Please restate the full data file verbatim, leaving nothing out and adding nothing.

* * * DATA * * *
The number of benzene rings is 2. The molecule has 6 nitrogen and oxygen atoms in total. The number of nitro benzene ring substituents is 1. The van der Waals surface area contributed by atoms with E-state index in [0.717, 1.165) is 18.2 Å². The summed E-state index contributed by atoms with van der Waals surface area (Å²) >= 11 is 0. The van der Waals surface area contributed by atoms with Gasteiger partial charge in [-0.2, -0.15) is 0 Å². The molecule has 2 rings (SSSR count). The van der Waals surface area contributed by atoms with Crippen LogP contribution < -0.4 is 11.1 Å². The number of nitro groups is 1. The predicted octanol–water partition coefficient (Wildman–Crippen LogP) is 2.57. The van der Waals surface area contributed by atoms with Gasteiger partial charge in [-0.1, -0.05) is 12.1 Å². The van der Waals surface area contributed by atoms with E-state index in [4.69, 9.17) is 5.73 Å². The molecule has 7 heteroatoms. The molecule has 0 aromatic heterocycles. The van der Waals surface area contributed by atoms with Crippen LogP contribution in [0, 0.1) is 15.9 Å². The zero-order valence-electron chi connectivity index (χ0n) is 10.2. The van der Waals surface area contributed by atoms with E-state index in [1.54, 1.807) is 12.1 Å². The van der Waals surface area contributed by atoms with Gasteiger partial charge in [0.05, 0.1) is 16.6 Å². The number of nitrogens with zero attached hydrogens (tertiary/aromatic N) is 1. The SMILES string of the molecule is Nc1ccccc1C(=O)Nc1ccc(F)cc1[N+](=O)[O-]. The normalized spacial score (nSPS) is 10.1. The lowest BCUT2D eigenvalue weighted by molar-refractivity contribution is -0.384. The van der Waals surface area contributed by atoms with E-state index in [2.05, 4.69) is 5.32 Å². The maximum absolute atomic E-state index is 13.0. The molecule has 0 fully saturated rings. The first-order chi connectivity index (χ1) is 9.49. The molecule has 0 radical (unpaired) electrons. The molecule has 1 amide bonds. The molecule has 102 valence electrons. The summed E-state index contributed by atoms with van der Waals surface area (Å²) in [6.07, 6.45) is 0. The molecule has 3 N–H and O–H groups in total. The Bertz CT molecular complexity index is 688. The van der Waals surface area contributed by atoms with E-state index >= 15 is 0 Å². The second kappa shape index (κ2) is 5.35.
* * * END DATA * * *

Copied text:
The number of benzene rings is 2. The molecule has 6 nitrogen and oxygen atoms in total. The number of nitro benzene ring substituents is 1. The van der Waals surface area contributed by atoms with E-state index in [0.717, 1.165) is 18.2 Å². The summed E-state index contributed by atoms with van der Waals surface area (Å²) >= 11 is 0. The van der Waals surface area contributed by atoms with Gasteiger partial charge in [-0.2, -0.15) is 0 Å². The molecule has 2 rings (SSSR count). The van der Waals surface area contributed by atoms with Crippen LogP contribution < -0.4 is 11.1 Å². The number of nitro groups is 1. The predicted octanol–water partition coefficient (Wildman–Crippen LogP) is 2.57. The van der Waals surface area contributed by atoms with Gasteiger partial charge in [-0.1, -0.05) is 12.1 Å². The van der Waals surface area contributed by atoms with E-state index in [4.69, 9.17) is 5.73 Å². The molecule has 7 heteroatoms. The molecule has 0 aromatic heterocycles. The van der Waals surface area contributed by atoms with Crippen LogP contribution in [0, 0.1) is 15.9 Å². The zero-order valence-electron chi connectivity index (χ0n) is 10.2. The van der Waals surface area contributed by atoms with E-state index in [1.54, 1.807) is 12.1 Å². The van der Waals surface area contributed by atoms with Gasteiger partial charge in [0.05, 0.1) is 16.6 Å². The number of nitrogens with zero attached hydrogens (tertiary/aromatic N) is 1. The SMILES string of the molecule is Nc1ccccc1C(=O)Nc1ccc(F)cc1[N+](=O)[O-]. The normalized spacial score (nSPS) is 10.1. The lowest BCUT2D eigenvalue weighted by molar-refractivity contribution is -0.384. The van der Waals surface area contributed by atoms with E-state index in [2.05, 4.69) is 5.32 Å². The maximum absolute atomic E-state index is 13.0. The molecule has 0 fully saturated rings. The first-order chi connectivity index (χ1) is 9.49. The molecule has 0 radical (unpaired) electrons. The molecule has 1 amide bonds. The molecule has 102 valence electrons. The summed E-state index contributed by atoms with van der Waals surface area (Å²) in [6.07, 6.45) is 0. The molecule has 3 N–H and O–H groups in total. The Bertz CT molecular complexity index is 688. The van der Waals surface area contributed by atoms with E-state index >= 15 is 0 Å². The second kappa shape index (κ2) is 5.35.